Abstract & Commentary

MDR-Gram-Negative Bacteria in a U.S. Hospital in Afghanistan

By Dean L. Winslow, MD, FACP, FIDSA, Chief, Division of AIDS Medicine, Santa Clara Valley, Medical Center; Clinical Professor, Stanford University School of Medicine, is Associate Editor for Infectious Disease Alert.

Dr. Winslow is a speaker for Cubist Pharmaceuticals and GSK, and is a consultant for Siemens Diagnostic.

Synopsis: Cultures obtained from US and Afghan patients at a US military hospital in Afghanistan in 2007-2008 were reviewed. 211 of 411 (51%) bacterial isolates were multidrug-resistant (MDR). Afghan patients were commonly infected and/or colonized with gram-negative rods and of these 70% were MDR.

Source: Sutter DE, et al. High incidence of multidrug-resistant gram-negative bacteria recovered from Afghan patients at a deployed US military hospital. Infect Contrl Hosp Epi 2011;32:854-860.

US and Afghan patients with positive bacterial culture results from Sept 2007 through August 2008 were reviewed. 266 patients had 411 isolates identified during the study period. MDR organisms as defined in this study included vancomycin-resistant enterococcus (VRE), methicillin-resistant Staphylococcus aureus (MRSA), and gram-negative rods displaying resistance to 3 or more classes of antimicrobials (penicillins, cephalosporins, aminoglycosides, fluoroquinolones, and carbapenems) and/or presumed production of extended-spectrum beta lactamases (ESBL) by Enterobacteriaceae. 211 (51%) of isolates were MDR. 241 gram-negative rods were isolated from Afghan patients and of these 70% were classified as MDR. Of these gram-negative rods isolated from Afghan patients, 53% of E.coli, 63% of Klebsiella, and 90% of Acinetobacter were MDR. Approximately half of the MDR isolates were felt to be community acquired. 100 environmental swab samples were obtained, 18 of these yielded MDR bacteria including 10 Acinetobacter species, but no ESBL-producing Enterobacteriaceae.

Commentary

Acquisition of highly resistant gram-negative rods by US military personnel wounded in Iraq or Afghanistan has recently received significant attention. The isolation of MDR Acinetobacter (including in many cases carbapenem-resistant organisms) has received particular emphasis. This study examines the prevalence of bacterial pathogens over a one year period in the largest US military hospital in Afghanistan (presumably the Craig Joint Theater Hospital at Bagram Air Field in Parwan province). The study was performed retrospectively but gives a good sense of the problem of MDR bacterial infection in the Afghanistan theater of operations.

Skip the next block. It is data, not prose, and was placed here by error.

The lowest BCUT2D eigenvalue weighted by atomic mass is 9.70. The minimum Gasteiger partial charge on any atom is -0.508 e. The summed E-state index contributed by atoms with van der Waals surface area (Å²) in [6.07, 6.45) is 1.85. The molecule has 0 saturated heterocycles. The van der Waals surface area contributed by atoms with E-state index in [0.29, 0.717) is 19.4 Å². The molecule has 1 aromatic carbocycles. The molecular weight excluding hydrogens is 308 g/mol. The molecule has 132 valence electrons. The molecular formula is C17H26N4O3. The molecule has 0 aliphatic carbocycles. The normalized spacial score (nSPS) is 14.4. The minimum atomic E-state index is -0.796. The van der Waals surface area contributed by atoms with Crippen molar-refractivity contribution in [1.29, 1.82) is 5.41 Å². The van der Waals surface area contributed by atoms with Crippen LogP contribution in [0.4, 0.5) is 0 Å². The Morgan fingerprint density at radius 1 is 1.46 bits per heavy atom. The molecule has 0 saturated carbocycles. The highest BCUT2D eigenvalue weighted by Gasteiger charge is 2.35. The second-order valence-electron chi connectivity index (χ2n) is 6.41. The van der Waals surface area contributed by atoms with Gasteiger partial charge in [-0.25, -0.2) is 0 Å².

While this study was conducted during 2007-2008 in Afghanistan, it is consistent with my experience while deployed to Iraq in 2006 and 2008 and in Afghanistan in 2011. A closer look at the patients studied shows that only 15 US adult inpatients were included and majority of patients were Afghan adult inpatients (108) and Afghan pediatric inpatients (30). Only 1 US adult was a trauma patient whereas 93 Afghan adults and 21 Afghan children were trauma patients with the majority of Afghan patients having sustained blast injuries from improvised explosive devices (IED's) and a smaller number having been injured by gunshot wounds (GSW's) or motor vehicle accidents (MVA's).

The preponderance of Afghan over US patients included in this study is due to the fact that Coalition troops wounded in Afghanistan are stabilized in theater, then evacuated to Landstuhl Regional Medical Center (LRMC) in Germany generally within 24 hours then on to tertiary care military medical centers in the continental US (CONUS) within 48 hours. Therefore infections with MDR organisms acquired in theater generally do not present until the patient is either at LRMC or back in one of the CONUS military medical centers. It is primarily Afghan adults (including Afghan National Army soldiers and police) and children who remain hospitalized for days to weeks at the coalition military hospitals in Afghanistan because in many cases they require a level of care which cannot be delivered by the Afghan civilian or military hospitals.

When I was deployed most recently to Bagram Air Field as a USAF flight surgeon in 2011 I volunteered to do Infectious Diseases clinical consultations at Craig Joint Theater Hospital (CJTH) in addition to my primary duties supporting combat operations. The Chief of Clinical Services asked me to review the antibiograms of bacterial isolates obtained from patients treated at all the US military medical facilities in theater and make some empiric antibiotic treatment recommendations.

The isolates obtained last year in Afghanistan were very consistent with the ones reported in this study. Since I had access to the in vitro antimicrobial susceptibility data on individual isolates, I was similarly struck by the number of MDR organisms. In addition to the E.coli, Klebsiella and Acinetobacer isolates which predominated in this study, I also noted quite a number of Pseudomonas and Enterobacter species. My anecdotal assessment was that many of Pseudomonas, Enterobacter and Acinetobacter isolates likely possessed AmpC beta lactamases due to frequent expression of resistance to beta lactam/beta lactamase inhibitor combinations as well as to cephalosporins. Empiric therapy of these organisms prior to the availability of susceptibility test results would logically include use of a carbapenem. However, the increasing prevalence of carbapenem resistance in Southwest Asia may soon limit the use of this class of agents as well.